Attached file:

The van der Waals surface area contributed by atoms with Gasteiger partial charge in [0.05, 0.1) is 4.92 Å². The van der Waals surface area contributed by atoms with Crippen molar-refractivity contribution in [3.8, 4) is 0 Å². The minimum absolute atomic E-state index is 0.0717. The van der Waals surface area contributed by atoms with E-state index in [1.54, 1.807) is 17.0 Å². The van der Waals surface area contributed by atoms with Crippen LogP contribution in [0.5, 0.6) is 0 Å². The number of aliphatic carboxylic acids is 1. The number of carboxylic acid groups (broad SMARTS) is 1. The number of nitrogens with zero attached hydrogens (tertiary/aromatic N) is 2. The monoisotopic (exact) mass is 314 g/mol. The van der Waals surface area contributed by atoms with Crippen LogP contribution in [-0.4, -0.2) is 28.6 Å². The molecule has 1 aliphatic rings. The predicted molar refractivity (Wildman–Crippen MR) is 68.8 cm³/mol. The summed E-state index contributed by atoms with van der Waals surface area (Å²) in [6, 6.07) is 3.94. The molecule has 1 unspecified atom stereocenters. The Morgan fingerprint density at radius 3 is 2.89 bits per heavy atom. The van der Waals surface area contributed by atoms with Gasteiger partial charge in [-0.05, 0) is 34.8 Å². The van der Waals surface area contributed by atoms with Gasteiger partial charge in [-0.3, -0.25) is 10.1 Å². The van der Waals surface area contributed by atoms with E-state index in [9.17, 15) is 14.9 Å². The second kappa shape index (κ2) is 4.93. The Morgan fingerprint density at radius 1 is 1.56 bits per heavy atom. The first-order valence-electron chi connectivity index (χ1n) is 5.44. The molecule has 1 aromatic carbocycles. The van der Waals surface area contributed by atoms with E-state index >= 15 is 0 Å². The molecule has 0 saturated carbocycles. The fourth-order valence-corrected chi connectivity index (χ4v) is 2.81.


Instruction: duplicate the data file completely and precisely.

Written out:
The van der Waals surface area contributed by atoms with Gasteiger partial charge in [0.05, 0.1) is 4.92 Å². The van der Waals surface area contributed by atoms with Crippen molar-refractivity contribution in [3.8, 4) is 0 Å². The minimum absolute atomic E-state index is 0.0717. The van der Waals surface area contributed by atoms with E-state index in [1.54, 1.807) is 17.0 Å². The van der Waals surface area contributed by atoms with Crippen LogP contribution in [0.5, 0.6) is 0 Å². The number of aliphatic carboxylic acids is 1. The number of carboxylic acid groups (broad SMARTS) is 1. The number of nitrogens with zero attached hydrogens (tertiary/aromatic N) is 2. The monoisotopic (exact) mass is 314 g/mol. The van der Waals surface area contributed by atoms with Crippen LogP contribution in [-0.4, -0.2) is 28.6 Å². The molecule has 1 aliphatic rings. The predicted molar refractivity (Wildman–Crippen MR) is 68.8 cm³/mol. The summed E-state index contributed by atoms with van der Waals surface area (Å²) in [6, 6.07) is 3.94. The molecule has 1 unspecified atom stereocenters. The Morgan fingerprint density at radius 3 is 2.89 bits per heavy atom. The van der Waals surface area contributed by atoms with Gasteiger partial charge in [-0.05, 0) is 34.8 Å². The van der Waals surface area contributed by atoms with Gasteiger partial charge in [-0.3, -0.25) is 10.1 Å². The van der Waals surface area contributed by atoms with E-state index in [9.17, 15) is 14.9 Å². The second kappa shape index (κ2) is 4.93. The Morgan fingerprint density at radius 1 is 1.56 bits per heavy atom. The first-order valence-electron chi connectivity index (χ1n) is 5.44. The molecule has 1 aromatic carbocycles. The van der Waals surface area contributed by atoms with E-state index >= 15 is 0 Å². The molecule has 0 saturated carbocycles. The fourth-order valence-corrected chi connectivity index (χ4v) is 2.81.